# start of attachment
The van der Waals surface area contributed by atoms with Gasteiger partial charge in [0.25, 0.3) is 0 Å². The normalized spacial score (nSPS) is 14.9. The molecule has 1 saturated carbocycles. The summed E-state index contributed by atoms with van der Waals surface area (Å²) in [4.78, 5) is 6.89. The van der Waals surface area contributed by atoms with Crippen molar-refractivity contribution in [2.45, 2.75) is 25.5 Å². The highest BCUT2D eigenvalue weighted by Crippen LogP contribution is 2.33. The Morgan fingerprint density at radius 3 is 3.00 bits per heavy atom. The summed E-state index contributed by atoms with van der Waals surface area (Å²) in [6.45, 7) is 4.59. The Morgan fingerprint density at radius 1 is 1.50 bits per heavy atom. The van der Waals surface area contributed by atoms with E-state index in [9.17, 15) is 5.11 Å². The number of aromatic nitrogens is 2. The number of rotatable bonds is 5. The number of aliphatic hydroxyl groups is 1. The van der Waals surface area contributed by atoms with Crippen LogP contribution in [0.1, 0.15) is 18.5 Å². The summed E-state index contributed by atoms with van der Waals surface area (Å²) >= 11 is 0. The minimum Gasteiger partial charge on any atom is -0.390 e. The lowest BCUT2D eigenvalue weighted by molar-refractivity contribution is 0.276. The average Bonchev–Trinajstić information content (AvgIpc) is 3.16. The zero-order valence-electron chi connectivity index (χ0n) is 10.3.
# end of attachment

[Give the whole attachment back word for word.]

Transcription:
The van der Waals surface area contributed by atoms with Gasteiger partial charge in [0.25, 0.3) is 0 Å². The normalized spacial score (nSPS) is 14.9. The molecule has 1 saturated carbocycles. The summed E-state index contributed by atoms with van der Waals surface area (Å²) in [4.78, 5) is 6.89. The van der Waals surface area contributed by atoms with Crippen molar-refractivity contribution in [2.45, 2.75) is 25.5 Å². The highest BCUT2D eigenvalue weighted by Crippen LogP contribution is 2.33. The Morgan fingerprint density at radius 3 is 3.00 bits per heavy atom. The summed E-state index contributed by atoms with van der Waals surface area (Å²) in [6.45, 7) is 4.59. The Morgan fingerprint density at radius 1 is 1.50 bits per heavy atom. The van der Waals surface area contributed by atoms with E-state index in [9.17, 15) is 5.11 Å². The number of aromatic nitrogens is 2. The number of rotatable bonds is 5. The number of aliphatic hydroxyl groups is 1. The van der Waals surface area contributed by atoms with Crippen LogP contribution in [0.1, 0.15) is 18.5 Å². The summed E-state index contributed by atoms with van der Waals surface area (Å²) >= 11 is 0. The minimum Gasteiger partial charge on any atom is -0.390 e. The lowest BCUT2D eigenvalue weighted by molar-refractivity contribution is 0.276. The average Bonchev–Trinajstić information content (AvgIpc) is 3.16. The zero-order valence-electron chi connectivity index (χ0n) is 10.3.